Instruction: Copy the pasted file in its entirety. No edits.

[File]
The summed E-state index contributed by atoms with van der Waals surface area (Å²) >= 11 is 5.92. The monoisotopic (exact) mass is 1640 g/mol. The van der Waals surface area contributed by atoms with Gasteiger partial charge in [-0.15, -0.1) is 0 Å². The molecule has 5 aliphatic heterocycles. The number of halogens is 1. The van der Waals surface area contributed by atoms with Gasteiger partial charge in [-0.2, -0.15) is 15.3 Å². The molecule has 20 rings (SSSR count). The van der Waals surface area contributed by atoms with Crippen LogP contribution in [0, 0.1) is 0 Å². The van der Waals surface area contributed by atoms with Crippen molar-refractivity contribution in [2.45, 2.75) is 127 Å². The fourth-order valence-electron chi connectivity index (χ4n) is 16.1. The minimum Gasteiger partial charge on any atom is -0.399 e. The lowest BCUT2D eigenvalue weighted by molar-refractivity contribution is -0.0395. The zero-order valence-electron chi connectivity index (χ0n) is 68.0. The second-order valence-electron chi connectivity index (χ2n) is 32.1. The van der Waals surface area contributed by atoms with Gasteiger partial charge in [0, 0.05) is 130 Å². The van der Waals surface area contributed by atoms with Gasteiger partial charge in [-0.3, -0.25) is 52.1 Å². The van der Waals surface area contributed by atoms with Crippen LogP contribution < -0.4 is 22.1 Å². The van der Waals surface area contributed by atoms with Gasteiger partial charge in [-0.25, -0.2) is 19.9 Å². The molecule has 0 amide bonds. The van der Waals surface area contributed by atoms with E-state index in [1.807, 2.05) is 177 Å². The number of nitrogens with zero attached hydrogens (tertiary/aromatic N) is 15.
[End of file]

The summed E-state index contributed by atoms with van der Waals surface area (Å²) >= 11 is 5.92. The monoisotopic (exact) mass is 1640 g/mol. The van der Waals surface area contributed by atoms with Gasteiger partial charge in [-0.15, -0.1) is 0 Å². The molecule has 5 aliphatic heterocycles. The number of halogens is 1. The van der Waals surface area contributed by atoms with Gasteiger partial charge in [-0.2, -0.15) is 15.3 Å². The molecule has 20 rings (SSSR count). The van der Waals surface area contributed by atoms with Crippen LogP contribution in [0, 0.1) is 0 Å². The van der Waals surface area contributed by atoms with Crippen molar-refractivity contribution in [2.45, 2.75) is 127 Å². The fourth-order valence-electron chi connectivity index (χ4n) is 16.1. The minimum Gasteiger partial charge on any atom is -0.399 e. The lowest BCUT2D eigenvalue weighted by molar-refractivity contribution is -0.0395. The zero-order valence-electron chi connectivity index (χ0n) is 68.0. The second-order valence-electron chi connectivity index (χ2n) is 32.1. The van der Waals surface area contributed by atoms with Gasteiger partial charge in [0, 0.05) is 130 Å². The van der Waals surface area contributed by atoms with Gasteiger partial charge in [-0.3, -0.25) is 52.1 Å². The van der Waals surface area contributed by atoms with Crippen LogP contribution < -0.4 is 22.1 Å². The van der Waals surface area contributed by atoms with Gasteiger partial charge in [-0.25, -0.2) is 19.9 Å². The molecule has 0 amide bonds. The van der Waals surface area contributed by atoms with E-state index in [1.807, 2.05) is 177 Å². The number of nitrogens with zero attached hydrogens (tertiary/aromatic N) is 15.